3. Companies with lower controlling shareholder ownership and higher institutional ownership are more inclined to adopt anti-takeover measures, as are companies prone to becoming takeover targets because of their ownership structure allowing for high liquidity of their stock. Also, a strong tendency to adopt anti-takeover measures is observed in companies with a higher liquid asset ratio and lower debt ratio, thus attractive in the eyes of potential acquirers.

Negative impact on capital market and increased cost burdens on companies

The practice of cross-shareholding among Japanese companies has been found to be reemerging in recent years with hostile takeovers becoming a reality in Japan. Companies that have already dug a trench by means of cross-shareholding exhibit a tendency to further deepen that trench by adopting anti-takeover measures. The recent court ruling on Bull-Dog Sauce Co.'s defense against a hostile bid by a U.S. fund explicitly emphasized the need to win shareholder approval in introducing any sort of defense measure. This may further impel Japanese companies' to move to establish or strengthen cross-shareholding arrangements in order to build a strong base of stable shareholders, increasing the likelihood of substantiating anti-defense measures. This could, however, impede the sound development of an efficient M&A market (market for corporate control).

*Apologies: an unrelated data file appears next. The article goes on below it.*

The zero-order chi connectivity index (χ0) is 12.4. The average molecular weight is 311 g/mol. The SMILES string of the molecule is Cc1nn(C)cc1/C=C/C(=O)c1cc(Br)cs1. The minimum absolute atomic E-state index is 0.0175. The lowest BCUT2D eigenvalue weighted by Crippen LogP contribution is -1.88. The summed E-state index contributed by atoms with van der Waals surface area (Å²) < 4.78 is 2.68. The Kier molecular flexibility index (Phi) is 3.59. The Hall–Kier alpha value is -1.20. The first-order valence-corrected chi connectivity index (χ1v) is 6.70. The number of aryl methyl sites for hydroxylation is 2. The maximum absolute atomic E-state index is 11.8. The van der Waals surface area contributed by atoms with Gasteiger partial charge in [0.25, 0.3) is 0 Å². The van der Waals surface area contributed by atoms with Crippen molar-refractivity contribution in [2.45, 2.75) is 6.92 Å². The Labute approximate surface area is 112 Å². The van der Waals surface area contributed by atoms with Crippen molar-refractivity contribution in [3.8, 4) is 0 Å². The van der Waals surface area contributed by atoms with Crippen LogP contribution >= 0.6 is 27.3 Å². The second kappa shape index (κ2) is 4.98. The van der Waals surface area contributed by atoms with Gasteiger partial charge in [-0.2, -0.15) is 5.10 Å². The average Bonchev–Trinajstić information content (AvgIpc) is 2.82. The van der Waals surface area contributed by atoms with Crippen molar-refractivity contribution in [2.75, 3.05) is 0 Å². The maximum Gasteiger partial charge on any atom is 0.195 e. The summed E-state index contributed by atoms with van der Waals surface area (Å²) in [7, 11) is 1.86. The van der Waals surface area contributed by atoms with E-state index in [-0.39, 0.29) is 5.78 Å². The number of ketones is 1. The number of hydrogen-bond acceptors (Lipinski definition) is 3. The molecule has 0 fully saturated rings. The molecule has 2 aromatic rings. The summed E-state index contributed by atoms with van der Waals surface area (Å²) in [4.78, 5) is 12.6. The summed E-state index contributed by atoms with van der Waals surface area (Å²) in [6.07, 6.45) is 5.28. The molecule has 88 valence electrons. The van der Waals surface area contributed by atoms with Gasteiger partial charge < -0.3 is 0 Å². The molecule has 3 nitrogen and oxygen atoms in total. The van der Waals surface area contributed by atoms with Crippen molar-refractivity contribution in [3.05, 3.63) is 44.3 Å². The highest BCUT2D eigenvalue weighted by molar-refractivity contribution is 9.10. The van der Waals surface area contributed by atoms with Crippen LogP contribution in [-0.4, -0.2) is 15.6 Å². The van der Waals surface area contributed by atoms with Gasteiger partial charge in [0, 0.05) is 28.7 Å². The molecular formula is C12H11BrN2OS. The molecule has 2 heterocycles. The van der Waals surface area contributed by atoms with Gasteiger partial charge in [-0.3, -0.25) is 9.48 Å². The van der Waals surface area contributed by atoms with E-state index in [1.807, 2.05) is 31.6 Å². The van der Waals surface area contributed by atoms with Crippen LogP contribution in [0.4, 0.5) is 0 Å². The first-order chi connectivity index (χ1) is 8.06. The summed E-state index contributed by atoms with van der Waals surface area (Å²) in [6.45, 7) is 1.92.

Our analysis also found that larger companies have a greater tendency to introduce anti-takeover measures. This indicates that enacting these measures involves a certain scale of fixed costs that are a considerable financial burden for small companies. In the Bull-Dog Sauce case - though perhaps an extreme example - a company that was assuming an after-tax net income of ¥230 million in its earnings forecasts as of May of the first half of the current fiscal year will incur some ¥680 million in attorney fees alone to introduce the defense measures.

Given such cost burdens and side effects, including the negative impact on the capital market, an alternative approach needs to be reconsidered, such as preventing abusive hostile takeover attempts by strengthening the takeover bid (TOB) rules in general and the mandatory bid rule in particular, rather than letting individual companies adopt poison pill type defenses2.

August 28, 2007
Footnote(s)
  1. See "Baishu boeisaku donyu no doki: keieihoshin kasetsu no kensho" [Motivation for adopting defense measures: Testing of self-protection hypothesis for corporate managers], RIETI Discussion Paper 07-J-033.
  2. See Tsuru, K. Nihon keizai sisutemu kaikaku: 'ushinawareta 15-nen' wo koete [Japan's Economic System Reform: Beyond the 'Lost 15 Years'], Chapter 3, Section 4, Nihon Keizai Shimbunsha, 2006, for detailed discussion on the significance of the mandatory bid rule and other takeover regulations under the City Code of the United Kingdom and their implications for Japan.

August 28, 2007